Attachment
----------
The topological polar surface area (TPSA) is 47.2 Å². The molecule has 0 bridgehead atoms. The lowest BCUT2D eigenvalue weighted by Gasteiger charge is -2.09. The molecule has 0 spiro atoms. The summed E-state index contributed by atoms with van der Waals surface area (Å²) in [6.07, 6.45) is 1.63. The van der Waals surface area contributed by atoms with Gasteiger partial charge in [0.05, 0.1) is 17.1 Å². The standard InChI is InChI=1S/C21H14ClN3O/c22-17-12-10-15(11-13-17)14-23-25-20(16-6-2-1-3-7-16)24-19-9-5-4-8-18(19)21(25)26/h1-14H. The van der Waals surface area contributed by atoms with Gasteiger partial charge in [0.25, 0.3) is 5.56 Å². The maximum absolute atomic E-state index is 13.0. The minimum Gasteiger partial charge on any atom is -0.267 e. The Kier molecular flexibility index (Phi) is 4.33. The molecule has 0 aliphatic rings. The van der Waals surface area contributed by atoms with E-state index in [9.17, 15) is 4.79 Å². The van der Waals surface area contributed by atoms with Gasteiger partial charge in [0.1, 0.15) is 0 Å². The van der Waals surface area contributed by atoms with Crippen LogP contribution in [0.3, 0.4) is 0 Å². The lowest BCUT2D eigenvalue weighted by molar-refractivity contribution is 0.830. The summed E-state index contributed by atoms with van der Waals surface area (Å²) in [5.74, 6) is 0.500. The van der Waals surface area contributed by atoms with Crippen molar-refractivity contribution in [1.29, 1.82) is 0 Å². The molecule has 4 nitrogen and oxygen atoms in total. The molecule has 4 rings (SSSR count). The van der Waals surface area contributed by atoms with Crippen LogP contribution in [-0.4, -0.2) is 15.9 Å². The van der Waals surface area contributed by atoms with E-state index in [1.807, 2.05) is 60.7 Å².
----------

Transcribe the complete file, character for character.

The topological polar surface area (TPSA) is 47.2 Å². The molecule has 0 bridgehead atoms. The lowest BCUT2D eigenvalue weighted by Gasteiger charge is -2.09. The molecule has 0 spiro atoms. The summed E-state index contributed by atoms with van der Waals surface area (Å²) in [6.07, 6.45) is 1.63. The van der Waals surface area contributed by atoms with Gasteiger partial charge in [0.05, 0.1) is 17.1 Å². The standard InChI is InChI=1S/C21H14ClN3O/c22-17-12-10-15(11-13-17)14-23-25-20(16-6-2-1-3-7-16)24-19-9-5-4-8-18(19)21(25)26/h1-14H. The van der Waals surface area contributed by atoms with Gasteiger partial charge in [0.25, 0.3) is 5.56 Å². The maximum absolute atomic E-state index is 13.0. The minimum Gasteiger partial charge on any atom is -0.267 e. The Kier molecular flexibility index (Phi) is 4.33. The molecule has 0 aliphatic rings. The van der Waals surface area contributed by atoms with E-state index in [9.17, 15) is 4.79 Å². The van der Waals surface area contributed by atoms with Gasteiger partial charge in [0.1, 0.15) is 0 Å². The van der Waals surface area contributed by atoms with Crippen LogP contribution in [0.3, 0.4) is 0 Å². The lowest BCUT2D eigenvalue weighted by molar-refractivity contribution is 0.830. The summed E-state index contributed by atoms with van der Waals surface area (Å²) in [5.74, 6) is 0.500. The van der Waals surface area contributed by atoms with Crippen molar-refractivity contribution in [1.29, 1.82) is 0 Å². The molecule has 4 nitrogen and oxygen atoms in total. The molecule has 4 rings (SSSR count). The van der Waals surface area contributed by atoms with Crippen LogP contribution in [-0.4, -0.2) is 15.9 Å². The van der Waals surface area contributed by atoms with E-state index in [1.807, 2.05) is 60.7 Å².